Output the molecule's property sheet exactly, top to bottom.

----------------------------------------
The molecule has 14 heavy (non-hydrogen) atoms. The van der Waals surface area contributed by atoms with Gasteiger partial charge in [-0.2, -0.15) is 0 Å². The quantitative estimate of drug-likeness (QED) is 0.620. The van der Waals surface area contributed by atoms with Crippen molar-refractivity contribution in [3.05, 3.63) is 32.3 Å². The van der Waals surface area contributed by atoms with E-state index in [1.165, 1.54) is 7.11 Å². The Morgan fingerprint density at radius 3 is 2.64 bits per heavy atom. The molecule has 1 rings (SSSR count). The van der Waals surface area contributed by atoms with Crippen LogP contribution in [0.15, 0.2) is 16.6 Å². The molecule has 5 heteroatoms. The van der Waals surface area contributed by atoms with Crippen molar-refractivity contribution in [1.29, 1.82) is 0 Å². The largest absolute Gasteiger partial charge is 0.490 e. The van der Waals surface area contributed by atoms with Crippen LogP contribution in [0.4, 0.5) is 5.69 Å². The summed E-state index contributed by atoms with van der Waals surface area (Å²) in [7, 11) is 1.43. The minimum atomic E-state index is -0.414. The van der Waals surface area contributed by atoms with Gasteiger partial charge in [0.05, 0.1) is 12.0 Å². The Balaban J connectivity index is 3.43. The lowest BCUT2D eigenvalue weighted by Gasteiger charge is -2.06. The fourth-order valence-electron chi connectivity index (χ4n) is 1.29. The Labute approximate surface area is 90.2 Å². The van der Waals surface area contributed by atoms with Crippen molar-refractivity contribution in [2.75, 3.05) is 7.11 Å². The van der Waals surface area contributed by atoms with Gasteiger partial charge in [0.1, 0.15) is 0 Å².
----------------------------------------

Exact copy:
The molecule has 14 heavy (non-hydrogen) atoms. The van der Waals surface area contributed by atoms with Gasteiger partial charge in [-0.2, -0.15) is 0 Å². The quantitative estimate of drug-likeness (QED) is 0.620. The van der Waals surface area contributed by atoms with Crippen molar-refractivity contribution in [3.05, 3.63) is 32.3 Å². The van der Waals surface area contributed by atoms with E-state index in [1.165, 1.54) is 7.11 Å². The Morgan fingerprint density at radius 3 is 2.64 bits per heavy atom. The molecule has 1 rings (SSSR count). The van der Waals surface area contributed by atoms with Crippen LogP contribution in [0.15, 0.2) is 16.6 Å². The molecule has 5 heteroatoms. The van der Waals surface area contributed by atoms with Crippen molar-refractivity contribution in [1.29, 1.82) is 0 Å². The largest absolute Gasteiger partial charge is 0.490 e. The van der Waals surface area contributed by atoms with Crippen LogP contribution in [0.4, 0.5) is 5.69 Å². The summed E-state index contributed by atoms with van der Waals surface area (Å²) in [7, 11) is 1.43. The minimum atomic E-state index is -0.414. The van der Waals surface area contributed by atoms with Gasteiger partial charge in [0.05, 0.1) is 12.0 Å². The Balaban J connectivity index is 3.43. The lowest BCUT2D eigenvalue weighted by Gasteiger charge is -2.06. The fourth-order valence-electron chi connectivity index (χ4n) is 1.29. The Labute approximate surface area is 90.2 Å². The van der Waals surface area contributed by atoms with Crippen molar-refractivity contribution in [2.75, 3.05) is 7.11 Å². The van der Waals surface area contributed by atoms with Gasteiger partial charge in [0.1, 0.15) is 0 Å².